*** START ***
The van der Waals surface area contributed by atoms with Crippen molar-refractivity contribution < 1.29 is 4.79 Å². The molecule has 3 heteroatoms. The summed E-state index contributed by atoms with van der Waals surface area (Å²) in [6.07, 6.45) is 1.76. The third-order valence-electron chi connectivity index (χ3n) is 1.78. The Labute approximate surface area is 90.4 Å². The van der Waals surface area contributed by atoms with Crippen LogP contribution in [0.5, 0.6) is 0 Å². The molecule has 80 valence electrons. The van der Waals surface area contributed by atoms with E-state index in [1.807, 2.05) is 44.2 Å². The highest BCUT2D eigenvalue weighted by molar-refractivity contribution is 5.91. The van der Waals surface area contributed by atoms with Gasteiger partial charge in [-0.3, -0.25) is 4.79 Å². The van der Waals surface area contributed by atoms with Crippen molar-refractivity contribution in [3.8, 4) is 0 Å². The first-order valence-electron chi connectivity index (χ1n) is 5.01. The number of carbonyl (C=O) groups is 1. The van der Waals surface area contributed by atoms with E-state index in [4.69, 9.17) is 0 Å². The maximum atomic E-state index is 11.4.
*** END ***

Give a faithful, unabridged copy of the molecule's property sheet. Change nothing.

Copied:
The van der Waals surface area contributed by atoms with Crippen molar-refractivity contribution < 1.29 is 4.79 Å². The molecule has 3 heteroatoms. The summed E-state index contributed by atoms with van der Waals surface area (Å²) in [6.07, 6.45) is 1.76. The third-order valence-electron chi connectivity index (χ3n) is 1.78. The Labute approximate surface area is 90.4 Å². The van der Waals surface area contributed by atoms with Crippen LogP contribution in [0.5, 0.6) is 0 Å². The molecule has 80 valence electrons. The van der Waals surface area contributed by atoms with E-state index in [1.807, 2.05) is 44.2 Å². The highest BCUT2D eigenvalue weighted by molar-refractivity contribution is 5.91. The van der Waals surface area contributed by atoms with Gasteiger partial charge in [-0.3, -0.25) is 4.79 Å². The van der Waals surface area contributed by atoms with Crippen molar-refractivity contribution in [3.8, 4) is 0 Å². The first-order valence-electron chi connectivity index (χ1n) is 5.01. The number of carbonyl (C=O) groups is 1. The van der Waals surface area contributed by atoms with E-state index in [4.69, 9.17) is 0 Å². The maximum atomic E-state index is 11.4.